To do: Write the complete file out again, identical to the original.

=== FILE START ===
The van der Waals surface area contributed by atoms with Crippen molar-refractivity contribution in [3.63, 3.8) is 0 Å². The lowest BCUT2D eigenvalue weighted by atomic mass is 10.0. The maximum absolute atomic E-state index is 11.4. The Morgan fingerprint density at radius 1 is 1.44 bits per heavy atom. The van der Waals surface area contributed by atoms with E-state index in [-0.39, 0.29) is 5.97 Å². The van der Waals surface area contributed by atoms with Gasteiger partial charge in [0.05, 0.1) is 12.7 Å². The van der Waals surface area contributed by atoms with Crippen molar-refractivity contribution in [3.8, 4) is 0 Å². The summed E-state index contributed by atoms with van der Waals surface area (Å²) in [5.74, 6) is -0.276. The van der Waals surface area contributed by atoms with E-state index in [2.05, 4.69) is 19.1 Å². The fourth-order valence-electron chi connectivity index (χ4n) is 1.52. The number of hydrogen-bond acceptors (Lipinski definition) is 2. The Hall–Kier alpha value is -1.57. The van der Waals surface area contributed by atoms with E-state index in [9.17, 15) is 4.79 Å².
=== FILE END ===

The van der Waals surface area contributed by atoms with Crippen molar-refractivity contribution in [3.63, 3.8) is 0 Å². The lowest BCUT2D eigenvalue weighted by atomic mass is 10.0. The maximum absolute atomic E-state index is 11.4. The Morgan fingerprint density at radius 1 is 1.44 bits per heavy atom. The van der Waals surface area contributed by atoms with E-state index in [-0.39, 0.29) is 5.97 Å². The van der Waals surface area contributed by atoms with Gasteiger partial charge in [0.05, 0.1) is 12.7 Å². The van der Waals surface area contributed by atoms with Crippen molar-refractivity contribution in [3.8, 4) is 0 Å². The summed E-state index contributed by atoms with van der Waals surface area (Å²) in [5.74, 6) is -0.276. The van der Waals surface area contributed by atoms with E-state index in [2.05, 4.69) is 19.1 Å². The fourth-order valence-electron chi connectivity index (χ4n) is 1.52. The number of hydrogen-bond acceptors (Lipinski definition) is 2. The Hall–Kier alpha value is -1.57. The van der Waals surface area contributed by atoms with E-state index in [9.17, 15) is 4.79 Å².